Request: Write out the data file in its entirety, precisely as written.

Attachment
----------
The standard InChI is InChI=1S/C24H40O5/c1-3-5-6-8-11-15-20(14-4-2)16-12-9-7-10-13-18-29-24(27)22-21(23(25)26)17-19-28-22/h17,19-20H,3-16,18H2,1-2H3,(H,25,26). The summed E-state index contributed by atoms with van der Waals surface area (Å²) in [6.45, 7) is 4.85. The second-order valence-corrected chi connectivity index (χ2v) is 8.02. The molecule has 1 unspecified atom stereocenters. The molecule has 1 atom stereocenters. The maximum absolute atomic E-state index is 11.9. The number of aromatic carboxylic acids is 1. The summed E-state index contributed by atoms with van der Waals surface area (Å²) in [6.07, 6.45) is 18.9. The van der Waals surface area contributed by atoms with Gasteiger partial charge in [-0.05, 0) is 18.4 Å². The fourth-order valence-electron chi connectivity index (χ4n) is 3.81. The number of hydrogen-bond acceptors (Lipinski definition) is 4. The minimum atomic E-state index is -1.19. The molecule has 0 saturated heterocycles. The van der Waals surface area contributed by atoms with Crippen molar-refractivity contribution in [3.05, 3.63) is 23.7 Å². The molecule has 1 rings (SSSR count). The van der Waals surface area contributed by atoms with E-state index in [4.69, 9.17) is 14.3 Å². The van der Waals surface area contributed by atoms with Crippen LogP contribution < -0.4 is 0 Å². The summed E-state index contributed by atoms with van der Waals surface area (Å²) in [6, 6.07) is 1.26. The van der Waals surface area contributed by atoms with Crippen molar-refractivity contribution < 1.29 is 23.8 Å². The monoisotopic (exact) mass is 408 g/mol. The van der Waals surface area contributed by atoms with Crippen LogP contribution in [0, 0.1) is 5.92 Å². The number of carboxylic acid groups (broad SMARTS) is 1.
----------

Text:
The standard InChI is InChI=1S/C24H40O5/c1-3-5-6-8-11-15-20(14-4-2)16-12-9-7-10-13-18-29-24(27)22-21(23(25)26)17-19-28-22/h17,19-20H,3-16,18H2,1-2H3,(H,25,26). The summed E-state index contributed by atoms with van der Waals surface area (Å²) in [6.45, 7) is 4.85. The second-order valence-corrected chi connectivity index (χ2v) is 8.02. The molecule has 1 unspecified atom stereocenters. The molecule has 1 atom stereocenters. The maximum absolute atomic E-state index is 11.9. The number of aromatic carboxylic acids is 1. The summed E-state index contributed by atoms with van der Waals surface area (Å²) in [6.07, 6.45) is 18.9. The van der Waals surface area contributed by atoms with Gasteiger partial charge in [-0.05, 0) is 18.4 Å². The fourth-order valence-electron chi connectivity index (χ4n) is 3.81. The number of hydrogen-bond acceptors (Lipinski definition) is 4. The minimum atomic E-state index is -1.19. The molecule has 0 saturated heterocycles. The van der Waals surface area contributed by atoms with Crippen molar-refractivity contribution in [3.05, 3.63) is 23.7 Å². The molecule has 1 rings (SSSR count). The van der Waals surface area contributed by atoms with E-state index in [4.69, 9.17) is 14.3 Å². The van der Waals surface area contributed by atoms with Crippen LogP contribution < -0.4 is 0 Å². The summed E-state index contributed by atoms with van der Waals surface area (Å²) in [6, 6.07) is 1.26. The van der Waals surface area contributed by atoms with Crippen molar-refractivity contribution < 1.29 is 23.8 Å². The monoisotopic (exact) mass is 408 g/mol. The van der Waals surface area contributed by atoms with Crippen LogP contribution in [0, 0.1) is 5.92 Å². The number of carboxylic acid groups (broad SMARTS) is 1.